Honestly? We rarely go to fast food restaurants (I mean, really, we can eat so much better for the exact same price at home), and if I DO go, it's because I really want X, Y, or Z...and I'm not going to care what's in it. To me, fast food is not sustenance. It's a treat--but one that I choose to eat less and less, as the last time I ordered that burger that sounded sooo good, it didn't taste like what I was imagining. I was sorely disappointed.

Jan said...

I would like to have the sugar g content in big numbers on the front of every of food package including fast food. People should be shocked at how much sugar we are consuming! I'm glad that cereal does it now.

Sara said...

The new labeling does affect my choices, but that doesn't mean I'm never going to splurge! :)

lauramich said...

Well, if I know I'm going to a restaurant, I always do my best to look up the menu ahead of time and get a sense of what I'm going to order. If it's a chain restaurant that makes calorie/nutrition info available, I'll absolutely factor that into my decision. In fact, when a chain website has a "calculator" available that allows users to customize an order (e.g., see how the nutrition profile changes when you hold the cheese, choose broccoli instead of fries on the side), I can play with those for waaay too long.

And I agree with @Annie that kids probably lack the context to make decisions based on calorie info. I know that I'm aiming for 1800–2000 calories/day, so I understand how choosing the 800-calorie meal versus the 500-calorie meal will affect my options for the rest of the day (i.e., I may have to skip a snack or cut back on dinner). But I'm maintaining a significant weight loss (100+ pounds) and have been doing this for over three years. Your average kid? Hasn't had to think about it.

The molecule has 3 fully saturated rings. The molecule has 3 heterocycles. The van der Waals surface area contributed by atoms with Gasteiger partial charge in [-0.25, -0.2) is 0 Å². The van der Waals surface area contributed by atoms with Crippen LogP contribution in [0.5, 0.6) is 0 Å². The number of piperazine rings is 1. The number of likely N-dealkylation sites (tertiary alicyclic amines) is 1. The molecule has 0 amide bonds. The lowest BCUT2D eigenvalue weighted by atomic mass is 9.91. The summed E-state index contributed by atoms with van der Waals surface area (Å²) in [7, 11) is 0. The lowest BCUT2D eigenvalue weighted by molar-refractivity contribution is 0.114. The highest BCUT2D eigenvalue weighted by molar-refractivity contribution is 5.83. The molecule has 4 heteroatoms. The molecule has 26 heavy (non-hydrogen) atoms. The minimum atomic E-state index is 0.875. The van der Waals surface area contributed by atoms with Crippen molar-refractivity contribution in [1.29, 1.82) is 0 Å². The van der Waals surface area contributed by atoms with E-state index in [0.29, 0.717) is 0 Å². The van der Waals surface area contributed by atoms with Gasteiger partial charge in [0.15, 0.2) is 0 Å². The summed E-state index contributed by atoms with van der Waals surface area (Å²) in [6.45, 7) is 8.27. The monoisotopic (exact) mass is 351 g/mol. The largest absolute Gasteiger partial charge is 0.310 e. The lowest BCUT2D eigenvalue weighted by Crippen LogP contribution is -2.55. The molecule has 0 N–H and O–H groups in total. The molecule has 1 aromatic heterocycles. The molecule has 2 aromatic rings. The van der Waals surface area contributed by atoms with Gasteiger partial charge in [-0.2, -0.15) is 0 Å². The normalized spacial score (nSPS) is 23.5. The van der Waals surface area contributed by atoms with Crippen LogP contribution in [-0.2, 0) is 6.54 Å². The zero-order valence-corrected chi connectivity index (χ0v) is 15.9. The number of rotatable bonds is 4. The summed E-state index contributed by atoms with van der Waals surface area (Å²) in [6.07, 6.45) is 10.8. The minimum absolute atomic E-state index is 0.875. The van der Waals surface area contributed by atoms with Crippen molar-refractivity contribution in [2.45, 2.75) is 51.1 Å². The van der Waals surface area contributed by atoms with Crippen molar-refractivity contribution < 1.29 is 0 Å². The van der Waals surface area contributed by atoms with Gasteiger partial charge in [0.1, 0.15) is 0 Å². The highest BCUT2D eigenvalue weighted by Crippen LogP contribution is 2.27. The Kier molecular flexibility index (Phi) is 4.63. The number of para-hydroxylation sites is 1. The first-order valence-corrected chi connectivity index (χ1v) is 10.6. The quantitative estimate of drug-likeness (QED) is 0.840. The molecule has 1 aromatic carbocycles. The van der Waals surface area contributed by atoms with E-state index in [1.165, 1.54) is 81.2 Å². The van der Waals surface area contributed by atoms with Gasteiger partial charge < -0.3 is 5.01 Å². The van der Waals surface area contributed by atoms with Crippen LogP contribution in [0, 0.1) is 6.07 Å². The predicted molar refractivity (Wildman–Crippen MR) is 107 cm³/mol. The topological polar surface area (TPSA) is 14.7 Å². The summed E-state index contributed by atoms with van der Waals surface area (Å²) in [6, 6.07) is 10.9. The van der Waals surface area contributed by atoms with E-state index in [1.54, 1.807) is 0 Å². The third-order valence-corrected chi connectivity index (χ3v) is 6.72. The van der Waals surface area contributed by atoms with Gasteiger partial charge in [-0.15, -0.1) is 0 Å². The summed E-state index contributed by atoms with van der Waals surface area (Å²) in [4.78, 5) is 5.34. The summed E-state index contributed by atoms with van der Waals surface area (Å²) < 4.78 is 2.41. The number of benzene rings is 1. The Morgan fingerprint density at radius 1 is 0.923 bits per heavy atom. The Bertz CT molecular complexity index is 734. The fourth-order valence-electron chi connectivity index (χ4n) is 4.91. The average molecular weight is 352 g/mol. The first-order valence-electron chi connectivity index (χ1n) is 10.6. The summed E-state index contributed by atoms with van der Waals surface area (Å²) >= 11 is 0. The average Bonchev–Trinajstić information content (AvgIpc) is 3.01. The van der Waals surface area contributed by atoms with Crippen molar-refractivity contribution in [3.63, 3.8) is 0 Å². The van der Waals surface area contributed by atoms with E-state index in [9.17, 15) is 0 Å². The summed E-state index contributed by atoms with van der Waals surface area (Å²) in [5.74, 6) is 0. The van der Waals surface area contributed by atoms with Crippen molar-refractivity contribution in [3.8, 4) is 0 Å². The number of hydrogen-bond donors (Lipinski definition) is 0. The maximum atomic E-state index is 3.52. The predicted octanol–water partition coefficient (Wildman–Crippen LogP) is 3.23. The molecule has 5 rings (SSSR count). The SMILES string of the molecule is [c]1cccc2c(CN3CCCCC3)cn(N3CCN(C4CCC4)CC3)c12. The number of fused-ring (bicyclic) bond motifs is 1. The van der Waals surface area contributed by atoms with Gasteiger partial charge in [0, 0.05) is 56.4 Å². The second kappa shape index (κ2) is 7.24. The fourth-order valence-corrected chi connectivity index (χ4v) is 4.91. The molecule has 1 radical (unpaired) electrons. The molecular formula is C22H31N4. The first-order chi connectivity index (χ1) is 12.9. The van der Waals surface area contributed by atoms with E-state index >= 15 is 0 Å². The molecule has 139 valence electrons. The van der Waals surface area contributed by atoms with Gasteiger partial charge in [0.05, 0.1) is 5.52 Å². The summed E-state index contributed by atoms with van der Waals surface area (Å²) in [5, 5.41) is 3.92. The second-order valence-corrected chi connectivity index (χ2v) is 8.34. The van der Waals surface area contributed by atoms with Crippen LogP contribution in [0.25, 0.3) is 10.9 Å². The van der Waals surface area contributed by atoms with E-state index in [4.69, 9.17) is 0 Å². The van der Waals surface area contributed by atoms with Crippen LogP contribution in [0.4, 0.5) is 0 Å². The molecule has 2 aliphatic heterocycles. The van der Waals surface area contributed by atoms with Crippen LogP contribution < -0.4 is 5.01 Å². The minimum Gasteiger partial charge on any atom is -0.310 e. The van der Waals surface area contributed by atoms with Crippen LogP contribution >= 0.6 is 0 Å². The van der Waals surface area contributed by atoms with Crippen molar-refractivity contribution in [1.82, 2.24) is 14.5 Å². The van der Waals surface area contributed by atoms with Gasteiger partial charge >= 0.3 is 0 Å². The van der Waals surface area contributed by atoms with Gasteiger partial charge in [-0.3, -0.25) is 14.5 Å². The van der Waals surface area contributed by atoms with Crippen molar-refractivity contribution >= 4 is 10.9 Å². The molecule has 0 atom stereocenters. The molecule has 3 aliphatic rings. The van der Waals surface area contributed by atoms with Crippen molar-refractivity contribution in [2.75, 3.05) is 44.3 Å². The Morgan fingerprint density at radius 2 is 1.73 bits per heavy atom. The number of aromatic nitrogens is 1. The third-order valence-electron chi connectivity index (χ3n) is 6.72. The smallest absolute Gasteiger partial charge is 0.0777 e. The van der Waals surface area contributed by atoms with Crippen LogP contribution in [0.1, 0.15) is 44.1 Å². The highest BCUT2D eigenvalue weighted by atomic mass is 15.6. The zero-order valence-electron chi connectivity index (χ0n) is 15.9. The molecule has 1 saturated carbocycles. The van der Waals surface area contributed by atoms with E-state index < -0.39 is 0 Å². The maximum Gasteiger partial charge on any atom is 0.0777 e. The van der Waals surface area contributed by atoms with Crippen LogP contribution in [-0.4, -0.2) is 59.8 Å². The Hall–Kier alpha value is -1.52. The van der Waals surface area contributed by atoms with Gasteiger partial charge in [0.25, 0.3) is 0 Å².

Adam said...

Wouldn't change my behavior at all. On the exceedingly rare occasions when I eat fast food, I know from the start that I'm in for a few days' worth of calories; might as well eat what I want.

Susan said...

I definitely pay attention to calorie counts/nutrition info, and I try not to eat out much anyway. When I do, it's a special occasion and I'd really rather NOT see the nutrition info since it ruins the night for me.
The part of nutrition labeling that I do think is extremely beneficial is that, now that places are being required to post the nutrition facts publicly, they are realizing that they can change some of that stuff and creating healthier options. More healthy options and less trans-fats is a change I can get behind!

Darcy@SomewhatMuddledMusings. said...

The in-my-face guilt factor alone would help me order differently if I could see the calorie count while I oder.

Nicole said...

Posted calorie counts definitely effect my choices, but I am a calorie counter anyway, so that's not a surprise.

I am not surprised CHILDREN don't care about calories (duh) and I would not really be surprised if many parents did not change the order for their kids as well. I think a lot of adults are not very aware of calories (ie how many a child should consume) but I also think that a lot of people still subconsciously feel that weight is a vanity issue vs a health issue and that children should not be put on 'diets.'

Mandi said...

Posted nutritional info doesn't change my order anywhere - fast food or sit-down restaurant. I can pretty much tell which things are healthy on a menu and which aren't.

Elizabeth said...